The TruGlide Apex stylus is the second iPad stylus I have tried that features a fine point tip. The other was the Jot Script by Adonit. Unlike most fat-tipped tablet styluses you'll find on the market, the TruGlide stylus has a tiny 2.3 mm tip that makes it feel more like a regular pen.
The technology that makes this possible is a powered electrical signal that detects the pen tip on the iPad screen. That means the pen needs a battery, and you have to turn it on for it to work. For the most part, the TruGlide worked well, but there were a few bugs. Read on for the full review!
The Jot Script is the first major iPad stylus to feature a fine point tip. No squishy rubber. No awkward plastic disks. No kidding.
I honestly didn't think it was possible with current iPad technology to create a stylus with a true pen-like drawing tip. The Jot Script has proven me wrong. The stylus comes from Adonit, known for their Jot Pro and Jot Touch styluses. Those models feature a ballpoint pen-like tip with a plastic disk attached to the end, which made them pretty accurate compared to their competition. The Jot Script takes the innovation even further, ridding of the disk altogether. It uses an electronic signal instead of plastic to communicate the "finger" touch on the iPad screen. But is it too good to be true? Does it perform as advertised?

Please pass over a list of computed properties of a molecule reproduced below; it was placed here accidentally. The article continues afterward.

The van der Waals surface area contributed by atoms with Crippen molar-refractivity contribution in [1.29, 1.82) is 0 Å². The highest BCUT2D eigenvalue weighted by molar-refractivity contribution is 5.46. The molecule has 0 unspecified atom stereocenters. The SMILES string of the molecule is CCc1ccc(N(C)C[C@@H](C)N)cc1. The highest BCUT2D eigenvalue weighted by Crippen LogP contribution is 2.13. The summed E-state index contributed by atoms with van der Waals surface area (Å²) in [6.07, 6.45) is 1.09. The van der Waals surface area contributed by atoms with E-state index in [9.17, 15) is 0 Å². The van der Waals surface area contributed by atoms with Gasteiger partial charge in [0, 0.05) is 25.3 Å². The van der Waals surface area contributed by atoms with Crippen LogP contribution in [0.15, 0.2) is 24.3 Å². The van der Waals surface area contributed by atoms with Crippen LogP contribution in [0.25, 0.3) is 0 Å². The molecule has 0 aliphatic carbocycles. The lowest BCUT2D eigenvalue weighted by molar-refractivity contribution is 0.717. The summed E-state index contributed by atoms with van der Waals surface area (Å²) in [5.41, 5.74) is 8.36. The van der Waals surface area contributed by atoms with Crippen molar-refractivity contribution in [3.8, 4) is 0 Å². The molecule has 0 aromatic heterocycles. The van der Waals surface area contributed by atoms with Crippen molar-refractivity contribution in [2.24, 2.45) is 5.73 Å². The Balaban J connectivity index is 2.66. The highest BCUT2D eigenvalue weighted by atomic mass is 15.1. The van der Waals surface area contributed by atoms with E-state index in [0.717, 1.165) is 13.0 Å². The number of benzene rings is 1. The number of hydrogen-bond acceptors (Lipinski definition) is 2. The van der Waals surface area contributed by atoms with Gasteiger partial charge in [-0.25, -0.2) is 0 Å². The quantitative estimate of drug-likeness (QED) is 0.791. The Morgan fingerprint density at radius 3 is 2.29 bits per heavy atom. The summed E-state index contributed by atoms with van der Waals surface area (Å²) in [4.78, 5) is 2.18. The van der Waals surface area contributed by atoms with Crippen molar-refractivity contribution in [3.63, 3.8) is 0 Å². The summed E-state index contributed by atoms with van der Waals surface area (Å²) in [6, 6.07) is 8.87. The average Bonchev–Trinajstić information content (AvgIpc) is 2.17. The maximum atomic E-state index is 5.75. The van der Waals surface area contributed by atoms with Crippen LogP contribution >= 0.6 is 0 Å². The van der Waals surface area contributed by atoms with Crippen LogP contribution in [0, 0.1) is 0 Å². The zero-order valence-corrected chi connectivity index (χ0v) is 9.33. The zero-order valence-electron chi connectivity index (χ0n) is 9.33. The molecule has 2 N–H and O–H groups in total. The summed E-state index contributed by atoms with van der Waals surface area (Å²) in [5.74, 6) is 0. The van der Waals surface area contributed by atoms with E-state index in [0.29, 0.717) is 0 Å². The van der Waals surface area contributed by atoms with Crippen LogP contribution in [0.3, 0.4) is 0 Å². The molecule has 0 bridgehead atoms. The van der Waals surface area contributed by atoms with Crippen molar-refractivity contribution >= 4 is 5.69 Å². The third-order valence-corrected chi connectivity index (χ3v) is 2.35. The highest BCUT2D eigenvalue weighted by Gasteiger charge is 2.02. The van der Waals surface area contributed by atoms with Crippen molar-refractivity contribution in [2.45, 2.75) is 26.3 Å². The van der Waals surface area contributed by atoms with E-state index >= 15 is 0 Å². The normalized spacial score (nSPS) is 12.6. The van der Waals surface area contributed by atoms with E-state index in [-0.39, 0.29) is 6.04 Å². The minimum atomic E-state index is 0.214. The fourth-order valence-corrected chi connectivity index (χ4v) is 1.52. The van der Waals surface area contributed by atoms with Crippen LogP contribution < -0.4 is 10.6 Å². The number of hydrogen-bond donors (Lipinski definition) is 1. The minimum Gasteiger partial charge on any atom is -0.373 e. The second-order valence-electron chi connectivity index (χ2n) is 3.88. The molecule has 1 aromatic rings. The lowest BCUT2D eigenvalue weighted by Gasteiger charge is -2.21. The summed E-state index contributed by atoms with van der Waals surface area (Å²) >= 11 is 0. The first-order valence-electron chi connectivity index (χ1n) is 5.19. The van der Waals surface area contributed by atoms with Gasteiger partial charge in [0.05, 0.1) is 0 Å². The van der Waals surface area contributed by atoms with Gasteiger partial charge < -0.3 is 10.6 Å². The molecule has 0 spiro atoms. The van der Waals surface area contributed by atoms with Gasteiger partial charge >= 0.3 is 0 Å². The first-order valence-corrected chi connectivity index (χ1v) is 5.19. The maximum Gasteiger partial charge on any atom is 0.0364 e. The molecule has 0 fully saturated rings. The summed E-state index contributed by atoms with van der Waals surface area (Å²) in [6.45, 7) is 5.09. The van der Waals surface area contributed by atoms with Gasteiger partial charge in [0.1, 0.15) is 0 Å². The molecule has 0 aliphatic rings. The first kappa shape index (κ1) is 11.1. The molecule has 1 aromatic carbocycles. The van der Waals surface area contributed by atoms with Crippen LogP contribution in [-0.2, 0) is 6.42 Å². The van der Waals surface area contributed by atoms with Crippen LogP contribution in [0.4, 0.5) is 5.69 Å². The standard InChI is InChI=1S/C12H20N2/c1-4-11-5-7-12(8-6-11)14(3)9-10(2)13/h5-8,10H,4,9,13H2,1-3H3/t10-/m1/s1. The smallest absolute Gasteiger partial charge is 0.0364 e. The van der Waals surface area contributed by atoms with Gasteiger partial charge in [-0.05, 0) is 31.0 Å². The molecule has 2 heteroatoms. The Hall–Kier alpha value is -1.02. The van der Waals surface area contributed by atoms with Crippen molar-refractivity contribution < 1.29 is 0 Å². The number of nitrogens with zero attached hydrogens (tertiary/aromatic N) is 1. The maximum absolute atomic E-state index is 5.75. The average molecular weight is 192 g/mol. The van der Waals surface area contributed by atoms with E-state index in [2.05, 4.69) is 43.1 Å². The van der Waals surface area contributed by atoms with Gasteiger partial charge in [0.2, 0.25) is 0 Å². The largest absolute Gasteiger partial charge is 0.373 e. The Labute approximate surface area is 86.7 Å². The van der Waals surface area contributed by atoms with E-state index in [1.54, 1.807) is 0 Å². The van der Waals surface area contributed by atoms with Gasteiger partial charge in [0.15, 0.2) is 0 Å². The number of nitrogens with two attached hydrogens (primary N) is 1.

The Wacom Intuos Creative Stylus is a pressure-sensitive iPad stylus from arguably THE foremost maker of digital styluses and drawing tablets. They had previously released the Bamboo iPad Stylus to good reviews, but the CS is the first iPad tool from Wacom to feature pro features, design, and connectivity. It was not the first pressure-sensitive stylus to be released to the market, but with the company's reputation for great art pens, this stylus was highly anticipated.
I personally don't think the CS produced anything groundbreaking or new compared to the few other pressure-sensitive styluses that have been produced so far, but it is solid and performs well. It stands its ground against its competition and is one of the best styluses you'll find in the market so far.
Adonit's Jot styluses are consistently among my favorite pens for the iPad. The great design, solid construction, and innovative pen tips make them a pleasure to use.
The Jot Touch 4 is their current high-end model with all the latest tricks (pressure sensitivity, palm rejection, Bluetooth 4). It is my current favorite on the market and here's why.
Adonit launched their Jot styluses on Kickstarter in 2011, and I have one of the first-generation Jot Pros from backing the project. The company has since gone on to improve the design and create other models, such as the pressure sensitive Jot Touch.
The Jot Pro, though it lacks the bluetooth capabilities of its higher end counterpart, is still a wonderful stylus in its own right. If you're looking for a stylus alternative that doesn't cost you $80+, you might want to give this one a go. The ballpoint pen-like tip with the plastic disk is truly unique among the major stylus competitors and offers better accuracy and experience than the typical rubber nibs out there.